King Mo Lawal Gives Bellator the Star Power Needed to Take on the UFC

Jonathan SnowdenCombat Sports Senior WriterJanuary 23, 2013

HOLLYWOOD - MARCH 17:  Undefeated Light Heavyweight contender 'King Mo' Lawal attends the CBS' Strikeforce MMA Fighters Open Media Workout on March 17, 2010 in Hollywood, California.  (Photo by Valerie Macon/Getty Images)
Valerie Macon/Getty Images

"King" Mo Lawal wasn't having the best year in 2012. Suspended for steroid use after a knockout win over prospect Lorenz Larkin, he lashed out at what he perceived to be unfair treatment at the hands of the Nevada Athletic Commission.

After an epic Twitter brouhaha that saw Lawal refer to Commissioner Pat Lundvall as a "racist b*tch," the UFC and Strikeforce both saw damaged goods. Rather than wait out Mo's suspension, they cut ties.

Spike TV, however, saw something else: an opportunity.

Lawal, they thought, could fit easily into two worlds. Not only could he compete in Bellator Fighting Championship tournaments but he could also bring his unique personality to Dixie Carter's TNA Wrestling, which would be an unprecedented double-duty that hadn't really been attempted since UFC star Dan Severn toured the country as NWA Champion in the mid-1990's.

"That's why we got him. Because we saw those kinds of opportunities," Spike TV Executive VP for Sports Jon Slusser told Bleacher Report. "We have a world class athlete like King Mo who can live in both these worlds and is as dynamic as he is.They're fun sports, they're big characters and whenever there has been some crossover in the past, it's been hugely successful and created some amazing stories and some amazing stars."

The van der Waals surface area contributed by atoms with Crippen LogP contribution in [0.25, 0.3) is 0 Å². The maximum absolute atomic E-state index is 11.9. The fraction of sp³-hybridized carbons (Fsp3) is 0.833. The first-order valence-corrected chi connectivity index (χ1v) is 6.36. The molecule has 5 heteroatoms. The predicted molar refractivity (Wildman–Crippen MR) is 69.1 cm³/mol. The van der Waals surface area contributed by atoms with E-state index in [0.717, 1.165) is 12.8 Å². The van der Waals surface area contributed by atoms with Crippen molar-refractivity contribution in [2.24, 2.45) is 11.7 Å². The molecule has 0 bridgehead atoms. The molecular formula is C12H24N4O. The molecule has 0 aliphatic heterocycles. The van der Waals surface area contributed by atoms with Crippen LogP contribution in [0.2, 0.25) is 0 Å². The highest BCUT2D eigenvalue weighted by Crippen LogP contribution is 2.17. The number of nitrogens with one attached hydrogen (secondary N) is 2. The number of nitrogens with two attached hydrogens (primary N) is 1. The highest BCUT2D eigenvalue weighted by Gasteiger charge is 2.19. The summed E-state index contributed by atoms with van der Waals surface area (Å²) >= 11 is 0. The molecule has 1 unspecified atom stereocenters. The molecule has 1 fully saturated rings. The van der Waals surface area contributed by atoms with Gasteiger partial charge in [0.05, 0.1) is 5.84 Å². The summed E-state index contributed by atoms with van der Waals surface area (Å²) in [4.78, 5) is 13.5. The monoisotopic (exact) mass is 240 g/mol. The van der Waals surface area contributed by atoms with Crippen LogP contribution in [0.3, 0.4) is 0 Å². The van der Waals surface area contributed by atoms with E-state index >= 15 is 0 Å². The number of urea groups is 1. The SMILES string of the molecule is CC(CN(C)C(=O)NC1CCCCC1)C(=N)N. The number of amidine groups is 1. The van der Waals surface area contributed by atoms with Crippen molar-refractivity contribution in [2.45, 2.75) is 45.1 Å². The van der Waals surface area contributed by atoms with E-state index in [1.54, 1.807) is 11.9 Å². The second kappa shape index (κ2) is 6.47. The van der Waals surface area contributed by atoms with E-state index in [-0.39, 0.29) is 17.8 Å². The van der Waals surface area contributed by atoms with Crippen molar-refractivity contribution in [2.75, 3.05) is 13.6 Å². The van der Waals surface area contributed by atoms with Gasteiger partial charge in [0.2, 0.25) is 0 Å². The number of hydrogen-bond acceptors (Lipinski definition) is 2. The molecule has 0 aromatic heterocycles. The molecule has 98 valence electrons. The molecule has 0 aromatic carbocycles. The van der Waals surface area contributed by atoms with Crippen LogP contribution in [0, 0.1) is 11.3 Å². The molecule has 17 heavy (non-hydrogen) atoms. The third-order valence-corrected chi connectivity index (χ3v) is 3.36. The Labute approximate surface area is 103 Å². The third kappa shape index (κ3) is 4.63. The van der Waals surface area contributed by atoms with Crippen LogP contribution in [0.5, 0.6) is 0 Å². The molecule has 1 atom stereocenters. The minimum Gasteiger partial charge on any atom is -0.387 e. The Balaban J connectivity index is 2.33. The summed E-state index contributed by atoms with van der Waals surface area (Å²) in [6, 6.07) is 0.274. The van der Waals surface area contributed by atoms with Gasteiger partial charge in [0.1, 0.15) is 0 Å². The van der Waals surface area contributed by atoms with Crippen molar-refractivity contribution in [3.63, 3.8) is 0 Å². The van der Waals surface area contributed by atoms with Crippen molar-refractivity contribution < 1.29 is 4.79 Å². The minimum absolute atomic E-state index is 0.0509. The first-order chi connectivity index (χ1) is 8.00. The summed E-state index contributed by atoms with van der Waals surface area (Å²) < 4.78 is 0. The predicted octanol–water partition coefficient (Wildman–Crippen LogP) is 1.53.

To Lawal, a life-long wrestling fan who can go into great detail about the classic wrestling angles of the 1980's and 1990's, it seemed like a dream come true. He appeared tailor made for the pseudo sport. He'd already cultivated his "King Mo" persona, including elaborate ring entrances and controversial interviews, and he is a character that seems well-suited to the world of pro-wrestling where those kinds of gimmicks are common place.

"King Mo is the fighter," Lawal said, explaining the difference between his character and himself. "Mo is the person at home, chilling, watching TV and eating junk food. Ice cream."

After the dark days, when his livelihood was put at risk, his integrity was questioned, and his leg was in shambles after surgery, things were finally looking up.

Then he started his training at Ohio Valley Wrestling.

After two weeks, Lawal was almost ready to call it quits. The pain was a constant presence, and the slightest error when taking a fall meant a long night spent hurting. His ribs and side were rubbed raw from bouncing off the ring ropes and his neck hurt. His feet also hurt. Everything hurt.

"I underestimated how hard the pro wrestling would be," Lawal told Bleacher Report. "There's a lot of technique involved. Learning MMA is more fun. You're punching, you're kicking, you're inflicting damage on someone else. Not yourself. In pro wrestling, you're pretty much learning how to inflict damage on yourself. "

He soldiered through the rough patches and things started to click. In October, he made his TNA debut, rocking his trademark crown and shiny black MMA gloves. His in-ring debut, however, has yet to come, something that has Bellator President Bjorn Rebney a little nervous.